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First Aid for Animal Bites

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Any animal has the potential to bite a human, regardless of whether they are home pets or a wild animal. Therefore, it is critical to know how to provide first aid for animal bites and seek emergency urgent medical care.


Facts on Animal Bites

There are many types of animals that bite both adults and children. Dogs, cats, hamsters, raccoons, ferrets, squirrels, and the list goes on. In most cases, animal bites are from the family pet.

Animal bites can break a person’s skin. Some bites can acquire infections, some need stitches, while others can heal on their own. The primary concern with animal bites is uncontrolled bleeding and infection. And on top of that is rabies.

Rabies can be transmitted through rabid animal bites. The majority of rabies cases reported in Australia are from wild animals. However, it is important to remember that even your friendly neighbourhood dog can get and transmit rabies.

Most Australian states require bites to be reported to your local animal control centre. You will need to fill out an information sheet asking questions about the bite. There will also be specific questions for reporting purposes when medical care is sought.

Here’s what you need to know about responding to an animal bite.


Symptoms of Animal Bite

First, you need to observe any physical signs of animal bite such as:

  • The visible form of cuts or skin breakage
  • Scratches, claw marks, or fang scrapes
  • Puncture-type wounds and bruises around the bite area
  • Moderate to severe pain around the bite

In some cases, you may also experience fever, headache, dizziness, and vomiting. All these symptoms may indicate something else. If the symptoms appear a day or two after the bite, seek urgent medical care as soon as possible.


First Aid for Animal Bites

Your initial first aid concern following an animal bite is to address bleeding and control infection. You will also need to be aware of the potential of rabies if the animal exhibits strange behaviour or bites unprovoked.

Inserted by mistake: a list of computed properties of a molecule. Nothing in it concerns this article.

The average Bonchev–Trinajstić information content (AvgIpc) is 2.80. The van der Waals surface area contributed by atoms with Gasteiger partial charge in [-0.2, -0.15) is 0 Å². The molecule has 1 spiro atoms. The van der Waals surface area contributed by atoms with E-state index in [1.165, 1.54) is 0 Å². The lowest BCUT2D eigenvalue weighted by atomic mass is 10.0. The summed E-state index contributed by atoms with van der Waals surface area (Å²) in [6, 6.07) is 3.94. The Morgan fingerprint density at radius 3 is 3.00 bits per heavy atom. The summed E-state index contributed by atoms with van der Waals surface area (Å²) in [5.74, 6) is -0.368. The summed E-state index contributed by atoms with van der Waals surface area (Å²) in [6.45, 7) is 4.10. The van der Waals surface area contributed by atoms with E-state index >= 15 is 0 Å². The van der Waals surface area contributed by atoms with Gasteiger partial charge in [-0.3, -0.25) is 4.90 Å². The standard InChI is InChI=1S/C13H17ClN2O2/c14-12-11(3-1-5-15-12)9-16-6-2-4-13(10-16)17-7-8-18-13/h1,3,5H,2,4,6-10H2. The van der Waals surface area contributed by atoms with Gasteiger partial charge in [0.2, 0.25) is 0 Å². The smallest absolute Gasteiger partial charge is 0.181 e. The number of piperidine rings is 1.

For a minor wound from an animal bite, here’s what you should do:

  1. Control Bleeding

Apply continuous pressure on the bite site for a good 5 to 10 minutes. If bleeding is not controlled after attempts to stop it, seek medical assistance immediately.

  1. Cleanse Wound

Wash all wounds right away with soap and a high volume of water. Do it for a few minutes if the wound is extensive or extremely dirty. Gently scrub the surrounding area to make it bleed a little to help flush out any toxins.

Take note that primate bites require special first aid care. Scrub the bite with a solution (chlorhexidine) for 15 minutes underwater. Follow the primate protocols on care and reporting of bites and scratches.

  1. Report Bite

Report the bite to your doctor or local animal control centre. They may ask you to fill out an Animal Bite or Scratch Reporting Form for documentation.

  1. Seek Medical Follow-up

A normal animal bite should start to look normal and feel better within 48 hours after first aid treatment. If you do not notice an improvement in the symptoms and how it looks, contact your doctor immediately. This step is important as your doctor will ensure that the infection and wound are healing properly.

A severe animal bite is considered a medical emergency. Call Triple Zero (000) right away.


Think Prevention

Most animal bites can be prevented. For your safety, always keep a close eye on small children around animals, even family pets. Avoid any form of teasing and learn how to handle them gently. It is best to stay away from wild or stray animals.

Lastly, learn first aid treatment for someone who an animal has bitten through First Aid training.

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